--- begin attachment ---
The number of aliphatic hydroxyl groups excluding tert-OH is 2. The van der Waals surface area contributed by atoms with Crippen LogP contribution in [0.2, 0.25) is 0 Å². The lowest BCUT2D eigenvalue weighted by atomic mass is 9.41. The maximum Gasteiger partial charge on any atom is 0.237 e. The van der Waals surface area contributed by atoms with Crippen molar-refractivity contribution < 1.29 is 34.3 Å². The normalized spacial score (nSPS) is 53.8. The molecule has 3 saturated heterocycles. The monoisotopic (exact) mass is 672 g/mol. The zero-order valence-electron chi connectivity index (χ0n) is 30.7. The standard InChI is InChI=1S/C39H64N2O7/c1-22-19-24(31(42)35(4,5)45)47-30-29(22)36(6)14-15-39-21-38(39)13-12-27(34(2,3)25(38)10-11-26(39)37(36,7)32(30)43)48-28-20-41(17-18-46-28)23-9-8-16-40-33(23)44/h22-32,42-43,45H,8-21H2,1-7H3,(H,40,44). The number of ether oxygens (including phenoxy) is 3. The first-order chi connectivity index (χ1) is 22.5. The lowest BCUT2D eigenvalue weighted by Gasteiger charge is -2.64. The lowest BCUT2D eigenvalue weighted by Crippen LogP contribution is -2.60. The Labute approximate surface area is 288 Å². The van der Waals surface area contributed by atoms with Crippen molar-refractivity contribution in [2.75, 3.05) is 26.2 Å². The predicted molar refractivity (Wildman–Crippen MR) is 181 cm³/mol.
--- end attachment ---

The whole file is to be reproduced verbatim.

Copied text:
The number of aliphatic hydroxyl groups excluding tert-OH is 2. The van der Waals surface area contributed by atoms with Crippen LogP contribution in [0.2, 0.25) is 0 Å². The lowest BCUT2D eigenvalue weighted by atomic mass is 9.41. The maximum Gasteiger partial charge on any atom is 0.237 e. The van der Waals surface area contributed by atoms with Crippen molar-refractivity contribution < 1.29 is 34.3 Å². The normalized spacial score (nSPS) is 53.8. The molecule has 3 saturated heterocycles. The monoisotopic (exact) mass is 672 g/mol. The zero-order valence-electron chi connectivity index (χ0n) is 30.7. The standard InChI is InChI=1S/C39H64N2O7/c1-22-19-24(31(42)35(4,5)45)47-30-29(22)36(6)14-15-39-21-38(39)13-12-27(34(2,3)25(38)10-11-26(39)37(36,7)32(30)43)48-28-20-41(17-18-46-28)23-9-8-16-40-33(23)44/h22-32,42-43,45H,8-21H2,1-7H3,(H,40,44). The number of ether oxygens (including phenoxy) is 3. The first-order chi connectivity index (χ1) is 22.5. The lowest BCUT2D eigenvalue weighted by Gasteiger charge is -2.64. The lowest BCUT2D eigenvalue weighted by Crippen LogP contribution is -2.60. The Labute approximate surface area is 288 Å². The van der Waals surface area contributed by atoms with Crippen molar-refractivity contribution in [2.75, 3.05) is 26.2 Å². The predicted molar refractivity (Wildman–Crippen MR) is 181 cm³/mol.